Session Title: FP-15 Vascular Diseases and Diabetic Retinopathy V
Session Date/Time: Sunday 14/09/2014 | 08:00-10:00
Paper Time: 09:28
Venue: Boulevard D
First Author: : A.Sallam UK
Co Author(s): : I. Stratton R. Johnston
To describe patients’ demographics, existing ocular co-pathology and treatment procedures for patients treated with Ozurdex for macular oedema due to branch and central retinal vein occlusion in the UK National Health Service (NHS).
A multicenter national database study of prospectively collected anonymized data within an electronic medical record system (Medisoft®).
Data from participating 14 NHS centres across the UK were automatically extracted. For this report we analyzed data from 5 of these centres. Pre-treatment characteristics assessed included: patients’ age, gender, race and co-existing ocular pathology. Data pertaining to injection episodes were also analysed.
This study included 602 eyes of 567 patients receiving a total of 1162 intravitreal Ozurdex injections. Mean age of patients at the time of first injection episode was 70.8 years and 51% (289) of patients were females. 57% (323) were Caucasians, 3 % were Asians and in 40% (227), patients’ race was reported as unknown. Of all pre-existing ocular co-morbidities, age related macular degeneration was the commonest (16.8% %) while diabetic retinopathy accounted for 5.3% and glaucoma/ocular hypertension for 3.7%. Most Ozurdex injections were performed under topical anaesthesia (64.7%) with subconjunctival anaesthesia being used in 15.6%, subtenon anaesthesia in 4.8% and peri/retrobulbar in 0.9%. Most injections were administered in the inferior temporal quadrant (78.6%), followed by superior temporal (20.3%), inferior nasal (0.6%) and superior nasal quadrant (0.5%). 42.2% of all in injections were performed by consultants, 43.3% by independent non-consultants and 14.5% by trainees. Intraoperative complications were only reported in 4.2% of all administered injections, the commonest being subconjunctival haemorrhage (33%) and ocular pain (5.2%). Corneal abrasion was reported in 3.5% and vitreous haemorrhage was recorded in only 1.8%. There was no record of lens injury.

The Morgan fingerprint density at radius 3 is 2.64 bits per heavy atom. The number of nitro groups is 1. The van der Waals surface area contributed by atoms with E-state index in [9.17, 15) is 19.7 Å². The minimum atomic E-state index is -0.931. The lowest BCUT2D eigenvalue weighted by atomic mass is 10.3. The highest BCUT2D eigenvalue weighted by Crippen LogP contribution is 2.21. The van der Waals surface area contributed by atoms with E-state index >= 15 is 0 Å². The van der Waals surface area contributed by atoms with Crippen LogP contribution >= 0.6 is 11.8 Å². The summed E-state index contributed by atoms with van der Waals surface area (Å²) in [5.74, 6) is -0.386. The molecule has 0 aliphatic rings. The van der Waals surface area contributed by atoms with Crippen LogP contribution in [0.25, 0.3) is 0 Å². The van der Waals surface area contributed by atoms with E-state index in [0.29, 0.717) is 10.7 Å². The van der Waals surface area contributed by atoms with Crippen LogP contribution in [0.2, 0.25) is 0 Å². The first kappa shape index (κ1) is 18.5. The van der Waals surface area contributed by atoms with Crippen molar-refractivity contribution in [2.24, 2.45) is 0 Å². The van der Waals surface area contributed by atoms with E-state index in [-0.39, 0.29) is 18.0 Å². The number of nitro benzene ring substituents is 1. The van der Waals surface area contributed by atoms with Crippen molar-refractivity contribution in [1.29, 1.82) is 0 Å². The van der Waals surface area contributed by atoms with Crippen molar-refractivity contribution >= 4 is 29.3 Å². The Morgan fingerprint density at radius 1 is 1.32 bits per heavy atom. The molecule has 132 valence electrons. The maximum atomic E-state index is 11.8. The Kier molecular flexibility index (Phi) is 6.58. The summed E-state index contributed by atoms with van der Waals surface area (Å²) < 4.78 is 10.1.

Knowledge of disease associated co-morbidities and rate of operative complications of treatments has implications on service planning and delivery. Ozurdex is administered through a 22-gauge needle; however, this does not appear to be associated with significant operative complications or pain. Use of Ozurdex in patients with glaucoma is feasible but caution is required.